Arthritis is a condition that causes pain, stiffness and swelling in the joints. Osteoarthritis is a common form of arthritis caused by the wearing down of the cartilage that protects the bones of a joint. Rheumatoid arthritis is an autoimmune condition caused by an inflammation in the lining of the joints. Both forms of arthritis cause pain and swelling and may result in loss of movement in the affected joints. The progression of arthritis typically occurs over time and most frequently in older individuals; however, it can affect people of any age, such as in athletes or younger individuals from overuse or prior injury.

In addition to rheumatoid arthritis and osteoarthritis, there are other types of arthritis. For example, gout is a form of inflammatory arthritis caused by a build-up of uric acid within the body, which can cause painful, swollen, red and inflamed joints. Psoriatic arthritis affects people who have psoriasis, a skin condition characterized by red and scaly patches of skin. Psoriatic arthritis is considered an autoimmune disorder and causes joint inflammation, stiffness and pain.  Regardless of the type of arthritis, they all have a symptom in common – PAIN!

What are the symptoms associated with arthritis?

The most common symptoms associated with arthritis include pain, swelling and stiffness of the affected joint. Patients will often complain of stiffness when they first start walking, also known as “start-up pain” or “gel phenomenon.”  These symptoms can often come and go, and some people associate symptoms with changing weather patterns. Pain usually progresses and often affects individuals at night.  Depending on the type of arthritis, some patients may also experience fevers, hypersensitivity to the skin, fatigue or other systemic symptoms.

Diagnosis of Arthritis

Arthritis is diagnosed through a physical examination, diagnostic tests and imaging exams to evaluate the affected areas of the body. Diagnostic tests may include:

  • X-rays
  • MRI scans
  • Joint fluid testing
  • Blood tests
  • Urinalysis

An arthroscopic procedure (surgery to look in the joint with a camera) can also be performed to assess the amount of damage within the joints.

Treatment for Arthritis

Treatment for arthritis varies based on the type of arthritis and specific symptoms. Treatment may include medication to control pain, minimize inflammation and slow the progression of joint damage. Exercise and physical therapy may also be effective at keeping joints flexible. Various types of injections are also very common in the treatment of all types of arthritis, including corticosteroid injections and hyaluronic acid injection.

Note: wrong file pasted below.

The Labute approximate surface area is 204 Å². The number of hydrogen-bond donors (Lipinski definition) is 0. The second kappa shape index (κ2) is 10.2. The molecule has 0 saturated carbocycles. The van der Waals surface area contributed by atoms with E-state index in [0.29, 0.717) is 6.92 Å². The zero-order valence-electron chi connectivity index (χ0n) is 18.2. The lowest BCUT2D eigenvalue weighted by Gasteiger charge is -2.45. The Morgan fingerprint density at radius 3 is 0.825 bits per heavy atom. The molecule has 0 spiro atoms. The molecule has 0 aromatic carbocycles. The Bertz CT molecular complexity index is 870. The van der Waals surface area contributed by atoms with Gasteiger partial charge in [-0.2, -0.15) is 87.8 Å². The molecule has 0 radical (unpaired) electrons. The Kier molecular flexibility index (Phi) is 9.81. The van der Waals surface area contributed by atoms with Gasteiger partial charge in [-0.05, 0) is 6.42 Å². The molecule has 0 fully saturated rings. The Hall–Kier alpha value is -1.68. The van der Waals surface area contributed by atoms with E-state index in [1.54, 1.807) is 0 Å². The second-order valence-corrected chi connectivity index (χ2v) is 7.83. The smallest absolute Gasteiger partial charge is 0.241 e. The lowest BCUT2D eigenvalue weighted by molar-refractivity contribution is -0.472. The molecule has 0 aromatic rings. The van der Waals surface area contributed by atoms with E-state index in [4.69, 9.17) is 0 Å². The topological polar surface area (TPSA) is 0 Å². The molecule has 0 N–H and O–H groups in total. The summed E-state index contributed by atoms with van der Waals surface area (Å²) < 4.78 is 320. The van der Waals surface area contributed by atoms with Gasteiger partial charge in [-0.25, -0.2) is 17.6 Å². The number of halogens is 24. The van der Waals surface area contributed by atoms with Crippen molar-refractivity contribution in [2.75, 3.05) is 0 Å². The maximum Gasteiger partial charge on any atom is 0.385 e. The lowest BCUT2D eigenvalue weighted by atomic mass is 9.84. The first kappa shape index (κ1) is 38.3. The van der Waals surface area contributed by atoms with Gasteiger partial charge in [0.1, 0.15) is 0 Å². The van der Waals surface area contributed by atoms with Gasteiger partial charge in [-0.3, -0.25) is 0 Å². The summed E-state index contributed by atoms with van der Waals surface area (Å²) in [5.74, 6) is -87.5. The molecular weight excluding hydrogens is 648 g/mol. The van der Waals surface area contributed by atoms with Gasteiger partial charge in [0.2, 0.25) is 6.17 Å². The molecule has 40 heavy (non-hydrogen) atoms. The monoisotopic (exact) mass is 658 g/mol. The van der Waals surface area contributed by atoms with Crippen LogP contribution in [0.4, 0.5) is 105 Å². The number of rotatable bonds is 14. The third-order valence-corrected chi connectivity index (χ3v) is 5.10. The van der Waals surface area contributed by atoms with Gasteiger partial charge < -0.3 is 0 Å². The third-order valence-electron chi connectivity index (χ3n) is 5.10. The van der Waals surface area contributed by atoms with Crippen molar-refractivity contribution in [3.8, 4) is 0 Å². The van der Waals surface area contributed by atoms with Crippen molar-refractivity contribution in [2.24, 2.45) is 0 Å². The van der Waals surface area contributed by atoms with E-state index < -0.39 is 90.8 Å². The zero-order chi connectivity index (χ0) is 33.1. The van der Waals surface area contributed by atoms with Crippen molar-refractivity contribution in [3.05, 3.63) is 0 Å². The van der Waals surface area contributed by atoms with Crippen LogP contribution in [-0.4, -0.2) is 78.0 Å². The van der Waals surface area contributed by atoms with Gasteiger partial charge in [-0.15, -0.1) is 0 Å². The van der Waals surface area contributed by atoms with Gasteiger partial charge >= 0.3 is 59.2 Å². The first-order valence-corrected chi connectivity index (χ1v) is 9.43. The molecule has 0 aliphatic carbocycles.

In addition to medical treatment, some forms of arthritis may respond to lifestyle changes such as losing weight, eating a healthy diet and exercise. Heat and cold therapy may also relieve pain and swelling in joints and assistive devices, such as canes or walkers, may assist individuals with mobility.  In severe cases of arthritis that are refractory to conservative management, surgery may be offered to repair or replace affected joints.

What are the most common types of arthritis?

Osteoarthritis

Osteoarthritis is the most common form of arthritis. It develops as the cartilage protecting the bones of a joint wears down over time. It occurs more frequently in older individuals; however, it can develop in athletes or younger people from overuse of a joint or after an injury. It commonly affects the hips, knees, shoulders, fingers, and lower back, and is often treated with medication, injections, and various types of lifestyle modifications.

Rheumatoid Arthritis

Rheumatoid arthritis is considered an autoimmune disorder caused by the body attacking its own healthy tissue. Rheumatoid arthritis can affect the lining of the joints (i.e., the cartilage). In addition to joint pain and inflammation, it sometimes affects other organs of the body, including the skin, eyes, heart, lungs and blood vessels. Rheumatoid arthritis is more common in women than men and it usually manifests in individuals over the age of 40.

Gout

Gout is a form of arthritis that causes painful, swollen, red and inflamed joints. Gout is caused by a build-up of uric acid within the body that forms crystals within the joints and surrounding tissues. This build-up of crystals causes acute pain and swelling that commonly affects the joint of big toe, but can also occur in the feet, ankle, knees and hands. The symptoms of gout often appear suddenly and without warning, often in the middle of the night.  Gout can often be treated with medication and diet modification, but sometimes can require joint replacement surgery if damage becomes chronic and severe.

Psoriatic Arthritis

Psoriatic Arthritis is a type of arthritis that affects people who have psoriasis, a skin condition characterized by red and scaly patches of skin. Psoriatic arthritis is considered an autoimmune disorder and causes joint inflammation, stiffness and pain that may affect the fingers, toes, feet and lower back.

Post-Traumatic Arthritis

Post-traumatic Arthritis is a type of arthritis that develops secondary to a prior injury or trauma.  It is often seen in individuals who have had prior fractures or surgery to their joints.  Post-traumatic arthritis is commonly diagnosed in younger individuals, seen in those who have had repetitive injuries, such as athletes.

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